# Unary and Binary Operations in C++

Operators are the basic building blocks and constitute the essential part of any programming language. With the help of operators we are able to perform multiple operations. Here, in this article we are going to focus on arithmetic operations in C++.

There are various arithmetic operators used for performing the arithmetic operations.

Arithmetic oprerations can be categorized into *two* types-

- Unary arithmetic operations
- Binary arithmetic operations

# UNARY ARITHMETIC OPERATIONS

Operator that takes a single operand/argument and performs an operation is called unary operator. A unary operation performs an operation with **only one operand**.

- Increment operation : The â€˜++â€™ unary operator is used to increment the value of an integer. When it is placed before variable name, the value of the integer is incremented immediately . It is called pre-increment operator.For example -

CODE:

```
#include<iostream>
using namespace std;
int main()
{
int ans = 0 ,var = 13;
// pre-increment example:
// ans is assigned 11 now since var is updated here itself
cout << "Pre-increament Operation" << endl;
ans = ++ var;
// var and ans have same values = 14
cout << " var is "<< var <<" and ans is "<< ans << endl;
return 0;
}
```

OUTPUT:

```
Pre-increament Operation
var is 14 and ans is 14
```

When â€˜++â€™ unary operator is placed after the variable name, its value is not changed/updated for the time being until the execution of the statement containing it. Then the variable value gets updated before the execution of the next statement. It is called the post-increment operator. For example -

CODE:

```
#include<iostream>
using namespace std;
int main()
{
int ans = 0 ,var = 13;
// post-increment example:
// ans is assigned 13 only, var is not updated yet
cout << "Post-increament Operation" << endl;
ans = var ++;
// var becomes 14 now
cout << " var is " << var << " and ans is " << ans << endl;
return 0;
}
```

OUPUT:

```
Post-increament Operation
var is 14 and ans is 13
```

- Decrement operation : The '--' unary operator is used to decrement the value of an integer. When it is placed before variable name ,the value of the integer is decremented immediately. It is called pre-decrement operator.For example -

CODE:

```
#include<iostream>
using namespace std;
int main()
{
int ans = 0 ,var = 13;
// pre-decreament example:
// ans is assigned 12 now since var is updated here itself
cout << "Pre-decreament Operation" << endl;
ans = ++ var;
// var and ans have same values = 12
cout << " var is "<< var <<" and ans is "<< ans << endl;
return 0;
}
```

OUTPUT:

```
Pre-decreament Operation
var is 12 and ans is 12
```

When â€˜--â€™ unary operator is placed after the variable name, its value is not changed/updated for the time being until the execution of the statement containing it. Then the variable value gets updated before the execution of the next statement. It is called the post-decrement operator. For example -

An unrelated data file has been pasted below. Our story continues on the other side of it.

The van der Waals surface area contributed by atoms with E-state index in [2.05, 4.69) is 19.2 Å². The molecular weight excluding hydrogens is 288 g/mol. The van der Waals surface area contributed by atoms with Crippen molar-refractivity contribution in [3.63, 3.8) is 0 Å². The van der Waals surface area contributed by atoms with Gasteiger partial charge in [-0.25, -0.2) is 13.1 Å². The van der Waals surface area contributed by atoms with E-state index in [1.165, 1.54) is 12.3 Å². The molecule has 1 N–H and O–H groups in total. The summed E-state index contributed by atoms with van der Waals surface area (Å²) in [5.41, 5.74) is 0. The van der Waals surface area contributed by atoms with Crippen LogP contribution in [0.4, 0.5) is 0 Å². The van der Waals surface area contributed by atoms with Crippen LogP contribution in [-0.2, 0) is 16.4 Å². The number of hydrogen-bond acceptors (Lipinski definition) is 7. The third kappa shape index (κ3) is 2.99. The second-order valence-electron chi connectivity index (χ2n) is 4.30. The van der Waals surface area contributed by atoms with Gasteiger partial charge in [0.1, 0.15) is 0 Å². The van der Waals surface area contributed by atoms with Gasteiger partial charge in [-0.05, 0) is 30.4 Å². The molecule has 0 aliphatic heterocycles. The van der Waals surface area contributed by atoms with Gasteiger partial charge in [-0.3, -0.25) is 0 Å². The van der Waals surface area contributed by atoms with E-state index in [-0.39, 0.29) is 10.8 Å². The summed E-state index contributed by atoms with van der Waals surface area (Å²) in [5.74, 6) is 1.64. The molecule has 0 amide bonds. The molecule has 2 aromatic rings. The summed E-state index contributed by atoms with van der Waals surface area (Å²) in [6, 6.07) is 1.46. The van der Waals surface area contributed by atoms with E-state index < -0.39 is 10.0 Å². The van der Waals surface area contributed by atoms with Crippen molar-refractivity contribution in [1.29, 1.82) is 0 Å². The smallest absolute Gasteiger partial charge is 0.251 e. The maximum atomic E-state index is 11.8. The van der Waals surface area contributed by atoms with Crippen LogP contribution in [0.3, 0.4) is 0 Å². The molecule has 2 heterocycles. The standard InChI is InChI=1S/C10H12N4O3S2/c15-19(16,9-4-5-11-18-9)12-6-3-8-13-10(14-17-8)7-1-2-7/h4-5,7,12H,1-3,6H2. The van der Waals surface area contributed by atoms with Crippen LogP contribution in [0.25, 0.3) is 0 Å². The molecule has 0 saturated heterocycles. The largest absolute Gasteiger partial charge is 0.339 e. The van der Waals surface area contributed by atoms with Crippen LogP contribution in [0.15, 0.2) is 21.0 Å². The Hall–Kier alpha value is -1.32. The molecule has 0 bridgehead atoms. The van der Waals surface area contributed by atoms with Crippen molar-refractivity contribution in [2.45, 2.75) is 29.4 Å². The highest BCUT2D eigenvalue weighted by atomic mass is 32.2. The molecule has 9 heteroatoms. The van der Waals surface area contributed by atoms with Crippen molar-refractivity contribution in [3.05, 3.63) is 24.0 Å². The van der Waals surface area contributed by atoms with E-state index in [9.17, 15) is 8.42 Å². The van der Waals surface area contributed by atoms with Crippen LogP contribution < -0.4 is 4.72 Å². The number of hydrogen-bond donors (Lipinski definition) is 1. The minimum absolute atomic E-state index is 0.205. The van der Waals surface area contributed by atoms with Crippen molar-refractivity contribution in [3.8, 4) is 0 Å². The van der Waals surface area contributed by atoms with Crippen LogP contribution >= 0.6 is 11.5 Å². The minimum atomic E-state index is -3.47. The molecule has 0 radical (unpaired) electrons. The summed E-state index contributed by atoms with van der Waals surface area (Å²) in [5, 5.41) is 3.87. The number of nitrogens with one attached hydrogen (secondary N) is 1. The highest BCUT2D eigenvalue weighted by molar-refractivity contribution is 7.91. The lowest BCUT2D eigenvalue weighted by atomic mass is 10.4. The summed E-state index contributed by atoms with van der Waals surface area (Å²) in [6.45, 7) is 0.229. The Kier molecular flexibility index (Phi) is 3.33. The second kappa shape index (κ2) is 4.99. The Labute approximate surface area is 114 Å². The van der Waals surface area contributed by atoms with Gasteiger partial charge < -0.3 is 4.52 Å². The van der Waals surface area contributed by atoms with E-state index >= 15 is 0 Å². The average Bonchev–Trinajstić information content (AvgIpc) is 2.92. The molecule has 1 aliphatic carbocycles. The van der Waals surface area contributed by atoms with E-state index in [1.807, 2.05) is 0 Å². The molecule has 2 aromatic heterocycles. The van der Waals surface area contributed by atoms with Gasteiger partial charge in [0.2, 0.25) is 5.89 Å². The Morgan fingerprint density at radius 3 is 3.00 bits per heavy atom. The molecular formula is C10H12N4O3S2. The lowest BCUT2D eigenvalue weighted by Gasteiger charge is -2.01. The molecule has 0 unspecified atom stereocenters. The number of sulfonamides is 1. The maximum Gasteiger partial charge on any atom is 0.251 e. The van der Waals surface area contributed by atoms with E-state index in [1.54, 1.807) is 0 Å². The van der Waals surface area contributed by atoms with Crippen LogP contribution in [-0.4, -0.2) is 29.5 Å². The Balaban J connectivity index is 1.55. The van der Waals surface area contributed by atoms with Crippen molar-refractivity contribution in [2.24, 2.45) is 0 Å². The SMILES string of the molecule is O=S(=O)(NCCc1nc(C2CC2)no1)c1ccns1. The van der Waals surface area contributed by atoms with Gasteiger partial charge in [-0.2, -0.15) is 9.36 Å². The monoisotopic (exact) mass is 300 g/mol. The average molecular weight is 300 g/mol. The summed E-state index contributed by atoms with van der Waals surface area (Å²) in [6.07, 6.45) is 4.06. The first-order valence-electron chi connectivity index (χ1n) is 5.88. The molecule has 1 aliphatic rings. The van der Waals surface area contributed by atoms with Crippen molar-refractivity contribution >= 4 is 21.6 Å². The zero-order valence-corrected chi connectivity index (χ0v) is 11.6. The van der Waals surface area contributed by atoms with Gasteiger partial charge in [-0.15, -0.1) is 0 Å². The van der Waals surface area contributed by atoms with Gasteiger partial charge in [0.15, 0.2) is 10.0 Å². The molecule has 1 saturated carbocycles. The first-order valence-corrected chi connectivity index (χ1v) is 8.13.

CODE:

```
#include<iostream>
using namespace std;
int main()
{
int ans = 0 ,var = 13;
// post-decreament example:
// ans is assigned 13 only, var is not updated yet
cout << "Post-decreament Operation" << endl;
ans = var ++;
// var becomes 12 now
cout << " var is " << var << " and ans is " << ans << endl;
return 0;
}
```

OUPUT:

```
Post-increament Operation
var is 12 and ans is 13
```

# BINARY ARITHMETIC OPERATIONS

Operator that takes two operands/arguments and performs an operation is called binary operator. A binary operation performs an operation with **two operands**.

There are **five** types of arithmetic binary operations.

1.**Addition**

operator used : '**+**'

In Addition operation, two operands are added.

2.**Multiplication**

operator used : **'*'**

In Multiplication operation, two operands are multiplied.

3.**Divison**

operator used : '**/**'

In Divison operation, two operands are divided.

4.**Modulus**

operator used : '**%**'

Modulus operation gives the remainder when first operand is divided by the second operand.

5.**Subtration**

operator used : '**-**'

In Subtraction operation, two operands are subtracted.

Example:

CODE:

```
#include<iostream>
using namespace std;
int main()
{
int op1 = 15;
int op2 = 3;
int ans = 0;
//Addition
ans = op1 + op2 ;
cout << "Addition" << " : " << ans << endl;
//Multiplication
ans = op1 * op2 ;
cout << "Multiplication" << " : " << ans << endl;
//Divison
ans = op1 / op2;
cout << "Divison" << " : " << ans << endl;
//Modulus
ans = op1 % op2;
cout << "Modulus" << " : " << ans << endl;
//Subtraction
ans = op1 - op2;
cout << "Subtraction" << " : " << ans << endl;
return 0;
}
```

OUTPUT:

```
Addition : 18
Multiplication : 45
Divison : 5
Modulus : 0
Subtraction : 12
```

But there is also one thing i.e to be kept in mind while evaluating the arithmetic operations.

The following table is the Precedence of arithmetic operators.

The top of the table contains the operators with highest precedence, coming down of the table contains those with lowest at the bottom. Operators having higher precedence will be evaluated first followed by those with lower precedence.

Example : the expression (2 + 3) + 20 + 8 / 4 * 3

(i) 2 is added to 3, yielding result equals 5.

(ii) Then 8 is divided by 4, yielding result equals 2.This result is then multiplied with 3 giving 6 as answer.

(iii) 5 is then added to 20, yeilding result equal to 25.This result is then added to 6, yielding the final result of 31.

## Question

#### What is the value of m?

Given m = 605 / 10 + 45 % 7 + 29 % 11;

m = (605 / 10) + (45 % 7) + (29 % 11)

m = 60 + 3 +7

m = 70

With this article at OpenGenus, you must have the complete idea of Unary and Binary Operations in C++. Enjoy.